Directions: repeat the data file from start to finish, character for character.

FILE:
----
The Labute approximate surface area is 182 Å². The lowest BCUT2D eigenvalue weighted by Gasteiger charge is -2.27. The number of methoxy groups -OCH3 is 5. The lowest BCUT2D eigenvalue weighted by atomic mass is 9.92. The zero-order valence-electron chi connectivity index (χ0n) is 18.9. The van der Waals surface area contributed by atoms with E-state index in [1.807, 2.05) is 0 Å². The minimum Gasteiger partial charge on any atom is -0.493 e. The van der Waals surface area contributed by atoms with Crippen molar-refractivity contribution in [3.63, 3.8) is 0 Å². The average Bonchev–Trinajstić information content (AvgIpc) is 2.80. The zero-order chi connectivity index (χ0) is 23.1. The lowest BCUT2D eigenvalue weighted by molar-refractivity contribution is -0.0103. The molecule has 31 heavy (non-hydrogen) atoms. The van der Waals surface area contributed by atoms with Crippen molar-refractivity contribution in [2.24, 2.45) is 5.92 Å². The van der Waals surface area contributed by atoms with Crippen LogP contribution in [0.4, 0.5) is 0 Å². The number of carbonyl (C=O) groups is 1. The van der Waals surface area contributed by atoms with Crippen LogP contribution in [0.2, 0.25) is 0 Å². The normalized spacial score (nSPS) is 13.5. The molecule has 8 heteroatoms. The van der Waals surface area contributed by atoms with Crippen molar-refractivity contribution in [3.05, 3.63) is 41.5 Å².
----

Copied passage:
The Labute approximate surface area is 182 Å². The lowest BCUT2D eigenvalue weighted by Gasteiger charge is -2.27. The number of methoxy groups -OCH3 is 5. The lowest BCUT2D eigenvalue weighted by atomic mass is 9.92. The zero-order valence-electron chi connectivity index (χ0n) is 18.9. The van der Waals surface area contributed by atoms with E-state index in [1.807, 2.05) is 0 Å². The minimum Gasteiger partial charge on any atom is -0.493 e. The van der Waals surface area contributed by atoms with Crippen molar-refractivity contribution in [3.63, 3.8) is 0 Å². The average Bonchev–Trinajstić information content (AvgIpc) is 2.80. The zero-order chi connectivity index (χ0) is 23.1. The lowest BCUT2D eigenvalue weighted by molar-refractivity contribution is -0.0103. The molecule has 31 heavy (non-hydrogen) atoms. The van der Waals surface area contributed by atoms with Crippen molar-refractivity contribution in [2.24, 2.45) is 5.92 Å². The van der Waals surface area contributed by atoms with Crippen LogP contribution in [0.4, 0.5) is 0 Å². The number of carbonyl (C=O) groups is 1. The van der Waals surface area contributed by atoms with Crippen LogP contribution in [0.2, 0.25) is 0 Å². The normalized spacial score (nSPS) is 13.5. The molecule has 8 heteroatoms. The van der Waals surface area contributed by atoms with Crippen molar-refractivity contribution in [3.05, 3.63) is 41.5 Å².